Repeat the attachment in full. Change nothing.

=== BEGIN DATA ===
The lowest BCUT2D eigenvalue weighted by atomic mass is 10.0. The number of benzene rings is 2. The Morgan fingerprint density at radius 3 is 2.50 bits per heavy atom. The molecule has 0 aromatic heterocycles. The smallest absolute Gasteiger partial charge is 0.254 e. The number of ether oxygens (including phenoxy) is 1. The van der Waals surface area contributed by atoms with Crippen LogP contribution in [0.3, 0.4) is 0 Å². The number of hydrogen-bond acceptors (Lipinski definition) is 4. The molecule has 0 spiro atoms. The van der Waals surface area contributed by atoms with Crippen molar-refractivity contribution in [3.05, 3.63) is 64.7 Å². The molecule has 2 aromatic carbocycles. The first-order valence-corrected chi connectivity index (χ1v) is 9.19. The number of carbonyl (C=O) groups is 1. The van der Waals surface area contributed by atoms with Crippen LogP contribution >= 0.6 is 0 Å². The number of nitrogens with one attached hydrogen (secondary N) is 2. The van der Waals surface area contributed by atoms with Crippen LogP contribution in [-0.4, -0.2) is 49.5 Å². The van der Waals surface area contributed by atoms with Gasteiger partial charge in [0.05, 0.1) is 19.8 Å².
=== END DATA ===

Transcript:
The lowest BCUT2D eigenvalue weighted by atomic mass is 10.0. The number of benzene rings is 2. The Morgan fingerprint density at radius 3 is 2.50 bits per heavy atom. The molecule has 0 aromatic heterocycles. The smallest absolute Gasteiger partial charge is 0.254 e. The number of ether oxygens (including phenoxy) is 1. The van der Waals surface area contributed by atoms with Crippen LogP contribution in [0.3, 0.4) is 0 Å². The number of hydrogen-bond acceptors (Lipinski definition) is 4. The molecule has 0 spiro atoms. The van der Waals surface area contributed by atoms with Crippen molar-refractivity contribution in [3.05, 3.63) is 64.7 Å². The molecule has 2 aromatic carbocycles. The first-order valence-corrected chi connectivity index (χ1v) is 9.19. The number of carbonyl (C=O) groups is 1. The van der Waals surface area contributed by atoms with Crippen LogP contribution >= 0.6 is 0 Å². The number of nitrogens with one attached hydrogen (secondary N) is 2. The van der Waals surface area contributed by atoms with Crippen LogP contribution in [-0.4, -0.2) is 49.5 Å². The van der Waals surface area contributed by atoms with Gasteiger partial charge in [0.05, 0.1) is 19.8 Å².